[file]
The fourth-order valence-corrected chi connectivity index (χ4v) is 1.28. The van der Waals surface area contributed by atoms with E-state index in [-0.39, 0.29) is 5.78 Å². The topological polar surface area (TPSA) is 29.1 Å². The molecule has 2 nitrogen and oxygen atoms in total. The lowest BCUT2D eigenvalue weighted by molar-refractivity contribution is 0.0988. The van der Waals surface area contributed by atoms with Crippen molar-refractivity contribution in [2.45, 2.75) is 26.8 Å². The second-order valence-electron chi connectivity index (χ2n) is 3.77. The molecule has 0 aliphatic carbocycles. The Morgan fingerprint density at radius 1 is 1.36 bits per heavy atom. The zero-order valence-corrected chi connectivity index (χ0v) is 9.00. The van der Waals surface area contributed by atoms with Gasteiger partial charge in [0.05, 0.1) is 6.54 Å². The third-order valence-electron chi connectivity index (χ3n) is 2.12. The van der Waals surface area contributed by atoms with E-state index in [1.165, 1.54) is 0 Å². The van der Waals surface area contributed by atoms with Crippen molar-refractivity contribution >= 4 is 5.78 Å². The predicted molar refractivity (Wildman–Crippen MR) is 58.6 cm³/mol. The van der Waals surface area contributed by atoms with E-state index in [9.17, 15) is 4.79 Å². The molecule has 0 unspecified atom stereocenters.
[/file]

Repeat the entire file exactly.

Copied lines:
The fourth-order valence-corrected chi connectivity index (χ4v) is 1.28. The van der Waals surface area contributed by atoms with E-state index in [-0.39, 0.29) is 5.78 Å². The topological polar surface area (TPSA) is 29.1 Å². The molecule has 2 nitrogen and oxygen atoms in total. The lowest BCUT2D eigenvalue weighted by molar-refractivity contribution is 0.0988. The van der Waals surface area contributed by atoms with Crippen molar-refractivity contribution in [2.45, 2.75) is 26.8 Å². The second-order valence-electron chi connectivity index (χ2n) is 3.77. The molecule has 0 aliphatic carbocycles. The Morgan fingerprint density at radius 1 is 1.36 bits per heavy atom. The zero-order valence-corrected chi connectivity index (χ0v) is 9.00. The van der Waals surface area contributed by atoms with Gasteiger partial charge in [0.05, 0.1) is 6.54 Å². The third-order valence-electron chi connectivity index (χ3n) is 2.12. The van der Waals surface area contributed by atoms with E-state index in [1.165, 1.54) is 0 Å². The van der Waals surface area contributed by atoms with Crippen molar-refractivity contribution >= 4 is 5.78 Å². The predicted molar refractivity (Wildman–Crippen MR) is 58.6 cm³/mol. The van der Waals surface area contributed by atoms with E-state index in [9.17, 15) is 4.79 Å². The molecule has 0 unspecified atom stereocenters.